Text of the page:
Is Our Old Age Security Program Sustainable?

On January 27, 2012 Prime Minister Stephen Harper announced that changes would be made to the Old Age Security program. It appears the government is planning to gradually change the OAS system so that the age of eligibility is raised to 67 from age 65.

Opposition Liberals and NDP say such a move would financially cripple millions of Canadians.

What is Old Age Security?

The Old Age Security program was introduced in 1952. It is one of the cornerstones of Canada’s retirement income system. Retirement benefits include OAS, Guaranteed Income Supplement (GIS), Allowance and Allowance for the survivor.

In 1965 the age of eligibility was dropped from age 70 to age 65.

Employment history is not a factor in determining eligibility for OAS. Only residency requirements have to be met. Full benefits are paid to those who have lived in Canada for at least 40 years after turning 18.

Partial payments are made to pensioners who have lived in Canada for at least 10 years after age 18. You can receive some benefits if you move outside of Canada and even indefinitely if you have lived here for at least 20 years.

Old Age Security is also income based. Clawbacks of the benefits paid start when income hits $69,562 and payments are totally eliminated at $112,772.

Is the Program Sustainable?

OAS is paid from general tax revenues.  It is estimated that by the year 2030 the number of seniors will climb to 9.3 million. Life expectancy has also risen by about 20 years since inception.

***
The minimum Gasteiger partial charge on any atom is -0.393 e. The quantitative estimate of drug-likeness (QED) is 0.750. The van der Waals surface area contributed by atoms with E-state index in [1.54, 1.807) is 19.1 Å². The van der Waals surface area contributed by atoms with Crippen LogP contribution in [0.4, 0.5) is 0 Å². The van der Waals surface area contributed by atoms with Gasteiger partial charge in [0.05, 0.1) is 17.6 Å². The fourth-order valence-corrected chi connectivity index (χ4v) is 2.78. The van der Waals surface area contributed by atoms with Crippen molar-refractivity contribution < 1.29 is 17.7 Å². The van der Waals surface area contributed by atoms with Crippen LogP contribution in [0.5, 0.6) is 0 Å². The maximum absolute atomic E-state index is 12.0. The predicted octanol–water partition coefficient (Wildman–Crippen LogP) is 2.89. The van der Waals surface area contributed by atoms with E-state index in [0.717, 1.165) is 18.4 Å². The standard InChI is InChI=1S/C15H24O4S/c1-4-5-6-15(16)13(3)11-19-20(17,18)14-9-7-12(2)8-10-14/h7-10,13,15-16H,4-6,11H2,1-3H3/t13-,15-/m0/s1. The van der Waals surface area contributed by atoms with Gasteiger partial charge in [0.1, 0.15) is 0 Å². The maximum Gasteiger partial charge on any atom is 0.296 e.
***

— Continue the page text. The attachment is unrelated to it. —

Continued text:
The program now costs about $4.7 billion and could almost triple to $108 billion in the years to come. The PM apparently wants to ensure the sustainability of our social programs that will become stretched thin by increasing numbers and longer lives.


Susan Eng, Vice President of Seniors Advocacy, is a spokesperson for CARP. She claims that this is the wrong time and the wrong target. The government could have made changes to the program many years ago.

Pensioners have paid their taxes and expect to have this income supplement.

Many people will have to work an extra two years or struggle with a limited income without this safety net.

Personally, I would suggest reviewing the gold-plated MP pensions first.

It remains to be seen what will be decided. One thing is for sure; if these changes are enacted, practically everyone’s retirement plan will have to be reviewed and probably adjusted – work longer, save more, or live on a reduced income.

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  1. krantcents on January 31, 2012 at 9:41 am

    Entitlements are always a point of discussion when there are budget issues, but they never cut the entitlements of the politicians. Why is that? The simple answer is they would never get enough votes to do it. The retirement for politicians is usually the richest, however there are very few of them. Not enough impact to be worthwhile. I think it would be symbolic to show the rest of the country they are serious.

    • Boomer on January 31, 2012 at 5:17 pm